Will Palestine become a viable state in the near future? Only time will tell. But if the Palestinians do not achieve statehood this time, whether through negotiations or at the UN or both, then the two-state solution to the Israeli-Palestinian conflict is dead. 
   Then only the single-state solution (or possibly a one and a half-state solution, as I have written about previously) will be left. But then, as the demographics will show, Israel as a Jewish state may sink in an Arab-Muslim sea.
   If the Israelis were wise, they would cut their losses and retain their Jewish state in perpetuity. Instead, they want to reserve large parts of the West Bank for Jewish settlements and ultimately annex it. Because of their greed, however, they are in danger of gambling away everything.
   To grant the Palestinians non-member state status at the UN, as many have speculated will happen in response to the Palestinian request, will only postpone the inevitable: the recognition of a Palestinian state.
   Not even the defensive wall that the US through its veto has built around them may be enough to protect the Israelis, especially if the Arab Spring becomes the Arab Fall (or even the next Arab Spring) when even more Arab regimes fall.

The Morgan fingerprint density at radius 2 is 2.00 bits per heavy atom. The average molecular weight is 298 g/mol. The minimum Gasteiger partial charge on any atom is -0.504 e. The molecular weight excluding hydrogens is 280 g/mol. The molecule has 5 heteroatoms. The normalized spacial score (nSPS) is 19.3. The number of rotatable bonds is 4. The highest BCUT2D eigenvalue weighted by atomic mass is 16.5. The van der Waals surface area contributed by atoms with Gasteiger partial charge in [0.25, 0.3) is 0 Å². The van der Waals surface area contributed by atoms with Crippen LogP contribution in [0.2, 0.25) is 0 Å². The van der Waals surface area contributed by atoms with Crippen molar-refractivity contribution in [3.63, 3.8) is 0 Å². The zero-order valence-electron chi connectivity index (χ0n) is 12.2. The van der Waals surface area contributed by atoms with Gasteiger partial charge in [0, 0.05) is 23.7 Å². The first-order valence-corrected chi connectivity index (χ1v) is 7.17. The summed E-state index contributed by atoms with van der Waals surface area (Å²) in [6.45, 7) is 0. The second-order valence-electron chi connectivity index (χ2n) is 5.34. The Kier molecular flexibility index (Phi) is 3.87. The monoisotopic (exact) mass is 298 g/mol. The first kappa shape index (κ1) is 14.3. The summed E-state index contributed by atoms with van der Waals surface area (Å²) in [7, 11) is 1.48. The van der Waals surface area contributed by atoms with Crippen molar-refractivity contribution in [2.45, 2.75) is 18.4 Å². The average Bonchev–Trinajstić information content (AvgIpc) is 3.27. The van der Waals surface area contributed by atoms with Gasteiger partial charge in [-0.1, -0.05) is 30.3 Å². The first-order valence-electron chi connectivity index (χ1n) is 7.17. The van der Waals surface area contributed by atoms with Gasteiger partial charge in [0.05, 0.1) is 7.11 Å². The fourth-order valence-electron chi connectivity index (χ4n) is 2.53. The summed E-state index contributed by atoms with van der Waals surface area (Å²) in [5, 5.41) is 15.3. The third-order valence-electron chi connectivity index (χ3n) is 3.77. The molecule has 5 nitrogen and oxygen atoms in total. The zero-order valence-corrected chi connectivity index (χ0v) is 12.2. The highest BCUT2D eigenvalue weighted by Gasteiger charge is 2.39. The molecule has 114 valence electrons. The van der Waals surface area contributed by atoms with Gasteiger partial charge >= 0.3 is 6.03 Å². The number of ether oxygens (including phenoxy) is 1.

The Israelis with their Western backers currently hold the most important cards enabling them to decide whether Palestine will become a state. But that may change if more and more countries recognize the Palestinians. At the moment 120 nation do. Finally, it is not the UN that will eventually recognize Palestinian statehood, but the nations of the world.
   By exerting their collective influence at the UN, these nations can play an important role in forcing the Israelis to make the right decision: the creation of a Palestinian state, where Muslims, Christians, and even some Jews will be able to live peacefully together, side-by-side with a Jewish state, where Jews, Christians and Muslims can do the same behind secure borders.
   Many Jews, Christians, and Muslims have been praying for a longtime that this may happen. I believe that God will hear these prayers for peace, and will thwart the plans of those who are only interested in promoting the cause of their own religion, especially if they resort to violence.

   Hamlet may have puzzled over his continued existence. But the Palestinians today are pondering a very different existential question: their birth. Let us pray that this birth may be successful and that it may not be delayed any longer.
   Shalom! Salaam! Peace! That should be the cry of each and everyone who has heard about the Palestinian request. May God answer these prayers soon.